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Old 09-09-2016, 06:25 PM   #14
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Our surveyor recommended we replace the home smoke detector with marine grade. When the insurance company saw that they required it for coverage purposes. It's a cheap enough item with huge benefits.
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Old 09-09-2016, 07:07 PM   #15
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Here's what we have aboard:

Salon/Galley:
Smoke detector
Combination CO/Propane detector

Inverter cabinet (in salon above battery ER location):
Smoke detector

Steps leading to head/staterooms:
Smoke detector

Stateroom 1:
Smoke detector

Stateroom 2:
Smoke detector
CO Detector

Engine Room:
Smoke detector

I like the idea of having a pair connected wirelessly so they both sound if one detects like Psn has. I have wondered if I'd be able to hear the ER detector when the engines are running. I'll keep an eye out for a new pair for the ER and Salon/galley.
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Old 09-09-2016, 07:11 PM   #16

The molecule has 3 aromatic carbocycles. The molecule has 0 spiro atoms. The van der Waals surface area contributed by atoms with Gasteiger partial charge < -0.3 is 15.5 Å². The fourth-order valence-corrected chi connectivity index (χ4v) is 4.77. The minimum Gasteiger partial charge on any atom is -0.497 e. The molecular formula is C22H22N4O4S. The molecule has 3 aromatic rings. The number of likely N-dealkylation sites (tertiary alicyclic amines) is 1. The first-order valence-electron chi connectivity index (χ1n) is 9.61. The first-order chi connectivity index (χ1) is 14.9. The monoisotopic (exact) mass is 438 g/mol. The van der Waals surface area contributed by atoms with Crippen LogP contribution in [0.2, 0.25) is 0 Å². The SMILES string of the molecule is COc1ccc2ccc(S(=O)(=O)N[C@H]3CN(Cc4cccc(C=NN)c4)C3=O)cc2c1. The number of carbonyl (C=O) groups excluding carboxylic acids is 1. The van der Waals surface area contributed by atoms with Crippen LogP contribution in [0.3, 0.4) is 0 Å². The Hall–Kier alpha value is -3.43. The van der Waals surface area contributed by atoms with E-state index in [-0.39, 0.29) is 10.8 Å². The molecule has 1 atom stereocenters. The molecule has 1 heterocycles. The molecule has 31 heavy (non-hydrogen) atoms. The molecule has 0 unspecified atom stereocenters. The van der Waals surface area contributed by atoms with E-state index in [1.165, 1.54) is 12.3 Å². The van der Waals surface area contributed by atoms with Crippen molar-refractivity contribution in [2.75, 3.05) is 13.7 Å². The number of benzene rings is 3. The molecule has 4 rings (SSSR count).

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Quote:
Originally Posted by FlyWright View Post
Here's what we have aboard:

Salon/Galley:
Smoke detector
Combination CO/Propane detector

Inverter cabinet (in salon above battery ER location):
Smoke detector

Steps leading to head/staterooms:
Smoke detector

Stateroom 1:
Smoke detector

Stateroom 2:
Smoke detector
CO Detector

Engine Room:
Smoke detector

I like the idea of having a pair connected wirelessly so they both sound if one detects like Psn has. I have wondered if I'd be able to hear the ER detector when the engines are running. I'll keep an eye out for a new pair for the ER and Salon/galley.
Are you gas or diesel?
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Old 09-09-2016, 07:15 PM   #17
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Twin diesel with propane stove (seldom used) and a gasoline Honda genset.
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Old 09-09-2016, 07:22 PM   #18
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The Honda is outside?
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Old 09-09-2016, 07:28 PM   #19
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The Honda is outside?
Yup.
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Old 09-09-2016, 07:38 PM   #20
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Our diesel-propelled, genset-absent boat has a CO monitor/alarm in the sleeping compartment and a propane m/a in the propane-fueled galley.